News News Stories Newspaper — 12 February 2020
News: Sparks fly at Rock Creek during 4S metalsmithing

Art classes are typically filled with the smell of paint, the sounds of pencils scratching on paper, or even the faint clicking of a camera. But in Rock Creek highschool’s revamped metalsmithing classes, the heat of metal and the sight of sparks shows that new skills are being forged.

When art teacher Kyle Van Vogelpoel arrived at Rock Creek in the fall of 2018, he wanted to make a change in the metalsmithing program.

“It’s a new material, new medium. And I wanted [the students] to learn how to use and manipulate that to their best advantage.”

Metalsmithing is the art of crafting and shaping metal to make different pieces of artwork. The class is offered during the fall semester. In the past, the metalsmithing classes’ sole focus was jewelry.

“From what it was to what we have now is almost like a 180. The students seem to enjoy the projects more, gives them more creativity and more skill usage,” says Van Vogelpoel.

The metalsmithing program is made up of three different classes, all with varying levels of difficulty from beginners to the more experienced.

 “So level one, you’re learning the basics of how to connect your objects and how to think in the 3-d realm,” says Van Vogelpoel. Level one projects include making a nameplate, 3-d sculpture, a ring, and casting with wax to carve and design whatever the students want.

“Last year he was basically just testing where we were, seeing what we could do,” says Brandy Henry, a junior who took metalsmithing two in the fall. Level two involves learning more techniques, and building off of what they’ve learned so far.

“Level two you go into more advanced of making a sphere from something flat,” says Van Vogelpoel. Along with spheres, the level two students also experiment with different methods, like enameling.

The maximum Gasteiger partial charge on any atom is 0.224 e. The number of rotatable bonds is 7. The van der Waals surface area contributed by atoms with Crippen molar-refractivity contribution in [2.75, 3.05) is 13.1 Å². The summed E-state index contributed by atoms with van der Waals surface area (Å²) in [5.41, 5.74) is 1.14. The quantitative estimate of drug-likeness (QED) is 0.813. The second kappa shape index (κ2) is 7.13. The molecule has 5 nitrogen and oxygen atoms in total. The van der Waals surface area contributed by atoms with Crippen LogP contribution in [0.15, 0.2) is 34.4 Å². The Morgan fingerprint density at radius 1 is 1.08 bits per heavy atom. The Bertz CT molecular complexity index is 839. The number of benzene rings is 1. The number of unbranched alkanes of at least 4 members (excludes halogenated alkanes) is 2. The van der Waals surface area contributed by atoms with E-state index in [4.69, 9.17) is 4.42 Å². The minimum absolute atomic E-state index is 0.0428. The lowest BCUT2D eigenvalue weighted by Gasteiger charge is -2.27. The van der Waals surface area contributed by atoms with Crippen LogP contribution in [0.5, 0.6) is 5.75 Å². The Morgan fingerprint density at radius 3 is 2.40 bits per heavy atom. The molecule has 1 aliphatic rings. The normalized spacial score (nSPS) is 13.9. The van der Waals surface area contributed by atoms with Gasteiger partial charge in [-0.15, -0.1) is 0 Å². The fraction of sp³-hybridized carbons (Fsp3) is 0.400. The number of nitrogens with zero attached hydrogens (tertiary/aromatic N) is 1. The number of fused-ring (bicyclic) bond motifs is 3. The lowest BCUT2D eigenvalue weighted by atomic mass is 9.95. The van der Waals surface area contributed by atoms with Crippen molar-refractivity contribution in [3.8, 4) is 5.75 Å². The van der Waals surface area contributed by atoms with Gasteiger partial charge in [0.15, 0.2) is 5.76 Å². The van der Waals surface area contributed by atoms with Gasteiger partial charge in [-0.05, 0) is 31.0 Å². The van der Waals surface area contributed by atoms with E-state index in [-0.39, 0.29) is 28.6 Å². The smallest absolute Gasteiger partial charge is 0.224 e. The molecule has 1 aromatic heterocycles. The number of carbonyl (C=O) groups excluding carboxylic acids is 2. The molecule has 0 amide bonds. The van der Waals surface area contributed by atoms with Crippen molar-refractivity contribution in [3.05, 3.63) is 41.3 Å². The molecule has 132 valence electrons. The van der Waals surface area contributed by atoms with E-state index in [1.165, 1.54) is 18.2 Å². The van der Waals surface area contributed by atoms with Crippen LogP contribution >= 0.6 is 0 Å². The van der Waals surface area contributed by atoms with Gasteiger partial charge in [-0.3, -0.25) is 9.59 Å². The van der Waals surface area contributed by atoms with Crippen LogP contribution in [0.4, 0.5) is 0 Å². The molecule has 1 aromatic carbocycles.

“Enameling is where you take a powder and you’ll heat it on a copper disc… and that’s how I did my earrings,” says Sadie Biedenbender, a senior who took metalsmithing two last fall. Level three is the most advanced class, and it involves the most experimentation of all. All of the classes help students prepare for metalsmithing careers and trades. Some popular careers include jewelers, 3-d printing, and sculpting. Van Vogelpoel says there is one key skill needed for all of these.

“Focusing on the small details that make a good art piece transfers over to almost any real world job.” Another skill that describes the metalsmithing students is perseverance. There have been challenges Van Vogelpoel had to address.

“The size of the class is limited to 12 students max. It’s a completely new medium for a majority of people.” There have also been practical challenges the students had to work around.

“Last semester the students couldn’t do the casting project, the furnace didn’t work,” says Van Vogelpoel. All the challenges have taught the class to adapt, Van Vogelpoel sees a positive impact already.

“It’s like night and day, they learned so much more, they appreciated the projects that we had.”

Article by Allison Moser

Photo by Allison Moser

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